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Local democracy suffers when a council is dominated by a single party, as in Hastings, the author maintains.

Local democracy suffers when a council is dominated by a single party, as in Hastings, the author maintains.

How would Tressell vote on 3 May?

How would Robert Tressell, author of The Ragged Trousered Philanthropists, vote in the forthcoming local elections? More than a century after his death, Tressell’s legacy is disputed among those who call themselves socialists. Former Labour Party member Michael Madden wonders how he would find today’s Hastings.

It is well-known that one of the most famous socialist novels ever written was set in Hastings. The Ragged Trousered Philanthropists was subtitled Being the story of twelve months in Hell, as told by one of the damned, and written down by Robert Tressell. Its author actually spent more than 12 months working in Hastings and St Leonards, and most of the events he described were based on his experiences here between 1903 and 1906.

Tressell was born Robert Croker, the illegitimate son of a Dublin ex-magistrate, who used his mother’s maiden surname of Noonan in everyday life because he was illegitimate. He became poor in Hastings due to the very low wages and, partly for that reason, died of TB at the age of 40. He wrote the book mostly in 1909, probably while ill. It was finally published in 1914.

Tressell was neither a wealthy socialist like William Morris, whose books he no doubt read, nor free of financial worries like Karl Marx, who lived on hand-outs from his wealthy friend and ally Friedrich Engels. But neither was he an ordinary painter – he was a well-educated and highly skilled sign-writer and specialist decorator.

Then…

The title of his book was ironic because he thought that the house painters he depicted were unwitting philanthropists: “mugs” who gave away an unfair proportion of their earnings to their bosses. That was partly why he gave Hastings the alias of Mugsborough. He hated the establishment figures who damned them to a “Hell” of poverty, among them the Tory councillors, but he also blamed the painters for putting up with it and tried to show them what could be done. However, he despaired of it being done, because he saw how the town was sown up.

In the chapter The Forty Thieves, Tressell wrote, “Mugsborough was governed by a set of individuals called the Municipal Council…

“These brigands did just as they pleased. No one ever interfered with them. They never consulted the ratepayers in any way. Even at election times they did not trouble to hold meetings: each one of them just issued a kind of manifesto setting forth his many noble qualities and calling upon the people for their votes: and the latter never failed to respond. They elected the same old crew time after time.”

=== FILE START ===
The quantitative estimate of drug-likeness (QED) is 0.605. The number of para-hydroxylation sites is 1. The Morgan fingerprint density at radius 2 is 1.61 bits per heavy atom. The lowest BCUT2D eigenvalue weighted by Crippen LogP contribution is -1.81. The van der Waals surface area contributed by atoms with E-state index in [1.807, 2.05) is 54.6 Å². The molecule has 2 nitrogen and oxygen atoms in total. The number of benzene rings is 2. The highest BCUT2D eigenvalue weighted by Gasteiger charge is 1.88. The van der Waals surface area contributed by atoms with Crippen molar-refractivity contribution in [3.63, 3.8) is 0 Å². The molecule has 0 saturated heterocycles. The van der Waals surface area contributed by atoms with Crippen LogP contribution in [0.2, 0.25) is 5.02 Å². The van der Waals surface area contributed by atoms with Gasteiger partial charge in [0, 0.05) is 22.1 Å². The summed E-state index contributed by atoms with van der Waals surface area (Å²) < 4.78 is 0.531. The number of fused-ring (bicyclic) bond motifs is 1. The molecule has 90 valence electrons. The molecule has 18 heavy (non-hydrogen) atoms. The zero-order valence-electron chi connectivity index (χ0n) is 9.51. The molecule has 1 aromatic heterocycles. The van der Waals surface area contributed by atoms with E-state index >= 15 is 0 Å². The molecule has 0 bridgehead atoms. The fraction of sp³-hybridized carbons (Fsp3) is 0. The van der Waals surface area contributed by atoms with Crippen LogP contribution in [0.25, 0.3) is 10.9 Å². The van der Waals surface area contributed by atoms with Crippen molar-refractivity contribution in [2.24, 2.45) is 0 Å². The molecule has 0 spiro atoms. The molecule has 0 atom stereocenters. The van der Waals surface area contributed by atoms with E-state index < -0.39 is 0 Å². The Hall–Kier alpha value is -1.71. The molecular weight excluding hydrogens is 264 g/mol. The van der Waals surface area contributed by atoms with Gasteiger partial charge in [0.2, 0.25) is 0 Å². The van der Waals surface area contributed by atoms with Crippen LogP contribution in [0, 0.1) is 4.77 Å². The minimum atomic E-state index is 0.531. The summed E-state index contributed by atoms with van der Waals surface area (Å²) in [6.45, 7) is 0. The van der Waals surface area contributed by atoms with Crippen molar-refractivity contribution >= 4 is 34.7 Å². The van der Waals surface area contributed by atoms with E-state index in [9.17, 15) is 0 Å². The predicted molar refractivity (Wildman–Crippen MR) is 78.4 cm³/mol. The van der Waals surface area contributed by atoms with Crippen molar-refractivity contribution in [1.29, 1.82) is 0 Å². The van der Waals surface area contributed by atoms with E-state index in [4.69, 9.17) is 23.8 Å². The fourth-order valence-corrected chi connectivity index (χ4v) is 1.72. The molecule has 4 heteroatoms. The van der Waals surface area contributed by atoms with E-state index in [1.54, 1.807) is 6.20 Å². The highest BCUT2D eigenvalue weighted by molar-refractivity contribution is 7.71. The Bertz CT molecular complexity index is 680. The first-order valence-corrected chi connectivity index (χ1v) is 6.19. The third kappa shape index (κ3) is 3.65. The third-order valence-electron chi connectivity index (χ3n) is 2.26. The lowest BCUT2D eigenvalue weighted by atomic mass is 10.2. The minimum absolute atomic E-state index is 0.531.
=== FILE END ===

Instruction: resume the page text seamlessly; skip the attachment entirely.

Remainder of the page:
…and now?

So how do things fare in the town today by comparison, at a time when inequality in Britain is back at Edwardian levels? One difference is that the Council consists of 32 councillors, rather than Tressell’s “forty thieves”, 23 of whom represent Labour. Authoritative studies by bodies such as the Electoral Reform Society and Transparency International, and investigation by the House of Commons Select Committee on Housing, Communities and Local Government, have shown that any council with a majority of councillors from one single party offers worse value for money and is less democratic than a more diversely constituted council.

That seems true of Hastings: with such an overwhelming majority our Labour councillors simply steamroller through their proposals. If the minority group of Tories try to propose an alternative, they simply get voted down.

What would Tressell have thought to find Edwardian levels of inequality in Hastings more than 100 years after he lived?

What would Tressell have thought to find Edwardian levels of inequality in Hastings more than 100 years after he lived?

At the same time the Labour group blame the Tory government’s cuts for everything but are only partly right to do so. It is true that central government funding to local councils has dropped by 38% since 2010 while council taxes have risen by over 15%, and that more cuts will follow if the Tories stay in government. It is also true that these “austerity” cuts are reversing gains won during the first 80 years of the Labour Party (formed in 1901), which helped to lower inequality to unprecedented levels post the Second World War.

But are Labour councillors more democratic than Tories? Tressell’s dream was that a left-wing party like Labour would bring real democracy to Hastings; he would be outraged to see Labour councillors, for example, failing to make more of an effort to hold developers to the affordable housing quota, as councils such as Croydon (small Labour majority) and Worthing (large Tory majority) do, instead of passively waiting for the government to act.

“Entrepreneurial socialism”

It is also true that Tory cuts have obliged Labour councils to be more “entrepreneurial” and raise revenue from property investment and rentals as a way of substituting for central funding. But councillors seem to have adapted to this as a positive aspect of their jobs. They use terms like “entrepreneurial socialism” to excuse themselves, which would make Tressell even angrier.

They claim to be “open and transparent”, and invite local people “to hold us to account”. But when local people try to, they hide behind “commercial confidentiality” clauses and attack the locals with false accusations of being Tories or “vexatious complainants” or worse. Council planners side with private businesses or developers against locals and thereby excuse them when they ruin areas of outstanding beauty, against the interests of the people who actually pay their wages.

In the chapter Hands and Brains, Tressell showed how bosses allowed no time for painters to do a quality job – even on a highly skilled project, Owen’s wages were cut and his profits stolen. Today the council works with developers who propose demolishing fine historic buildings like the White Rock Theatre, and will inevitably stand by as they erect an inferior replacement because the skills of builders today can’t even compare with those available in Tressell’s day.